Additional factors that influence the tone and nature of the circumstances surrounding a transition is the length and effectiveness of a leader’s tenure. At one end of the continuum are long-serving and highly successful presidents, and at the other end are short-term less successful or unsuccessful presidents. In the former case, most stakeholders and constituents are likely to “grieve” when losing a beloved long-serving leader who is a respected member of the campus and broader community.

In the center of the service continuum is the case of a campus or system leader who has been in place for four to eight years and done generally good work. In this case some constituents will be pleased by the departure and agree it’s time for fresh new leadership. Other individuals will feel a tinge of betrayal that the separation is premature because there are important initiatives that need to be launched or are currently underway and not yet complete. While this latter emotion is commonly observed, it is in fact illogical because a good campus leader will always have important initiatives in the pipeline as they should fulfill the duties of the president up until the day after they step down.

At the other end of the service continuum are circumstances where a leader has only been in place for a short while and either isn’t up to the task and the campus and community constituents recognize this, or if the person of any length of leadership service becomes disengaged and ineffective with the needs, expectations, and responsibilities of being a president or chancellor.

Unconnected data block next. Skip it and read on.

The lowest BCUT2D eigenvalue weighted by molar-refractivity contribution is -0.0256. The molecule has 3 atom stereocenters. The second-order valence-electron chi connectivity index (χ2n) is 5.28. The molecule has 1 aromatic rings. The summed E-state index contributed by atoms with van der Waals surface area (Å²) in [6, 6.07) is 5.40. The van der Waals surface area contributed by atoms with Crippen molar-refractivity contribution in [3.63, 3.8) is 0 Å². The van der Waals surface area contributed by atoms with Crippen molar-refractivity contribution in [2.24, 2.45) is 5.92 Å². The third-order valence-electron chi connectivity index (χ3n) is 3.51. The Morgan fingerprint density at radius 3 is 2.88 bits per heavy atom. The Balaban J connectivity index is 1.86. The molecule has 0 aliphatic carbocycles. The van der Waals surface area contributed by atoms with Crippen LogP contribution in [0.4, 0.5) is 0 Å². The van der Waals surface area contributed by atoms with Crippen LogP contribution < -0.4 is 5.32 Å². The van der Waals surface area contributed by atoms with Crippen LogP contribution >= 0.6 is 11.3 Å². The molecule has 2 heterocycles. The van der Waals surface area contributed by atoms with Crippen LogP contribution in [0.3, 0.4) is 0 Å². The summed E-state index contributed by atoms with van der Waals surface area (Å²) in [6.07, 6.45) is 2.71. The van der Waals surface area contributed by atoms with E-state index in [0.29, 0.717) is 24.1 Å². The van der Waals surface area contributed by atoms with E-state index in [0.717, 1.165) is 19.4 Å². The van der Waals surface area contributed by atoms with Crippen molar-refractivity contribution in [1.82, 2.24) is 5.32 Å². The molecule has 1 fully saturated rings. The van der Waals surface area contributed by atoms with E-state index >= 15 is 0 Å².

We will explore these issues and offer suggestions on how an outgoing leader can facilitate a successful transition. Our essay is based on our experiences in, and observations of, higher education. This includes Timothy P. White’s (TPW’s) personal experiences, having had the privilege of providing senior leadership at three R-1 universities plus eight years as Chancellor of the California State University (CSU; twenty-three campuses; over 470,000 students). Before retirement in January 2021, TPW guided, influenced, and observed transitions among twenty of the twenty-three presidents who reported to the chancellor at the CSU. Lars T. Walton’s (LTW’s) experience includes being a vice or associate chancellor at two campuses of the University of California, and for several years as TPW’s Chief of Staff at CSU, where he worked closely on campus presidential transitions. And finally, this opinion is informed by our observations from afar of substantive transitions (good, bad, and ugly) that have occurred around the country.

Leadership Traits That Matter

There is value in considering what attributes make an effective leader who more often or not will then experience a well-managed transition at the end of their service. There is an element of truth that day one on the job as president is also the beginning of a runway—hopefully a long and accomplished one—that leads to a smooth separation transition down the road. Said another way, presidents and chancellors are always on an “interim” appointment as other individuals will precede and follow you.

In this short essay we will touch on only a few key elements of leadership, including building community, listening, shared development of strategic plans, and personal attributes.

Activities that campus leaders typically engage in—such as building trust among faculty and campus leadership, cultivating donor and town/gown relationships, being present at campus and community events—are important because they also build community on campus and in the region. These activities early and during your presidency will also factor into the tone and nature of the transition. The community you have cultivated can be respected allies at the time of separation and be helpful in facilitating a graceful transition (particularly those in Bins Two and Three). “Helpful” in this context means informed voices who can point out achievements and successes to help balance any voices that emerge that are excessively critical or venomous.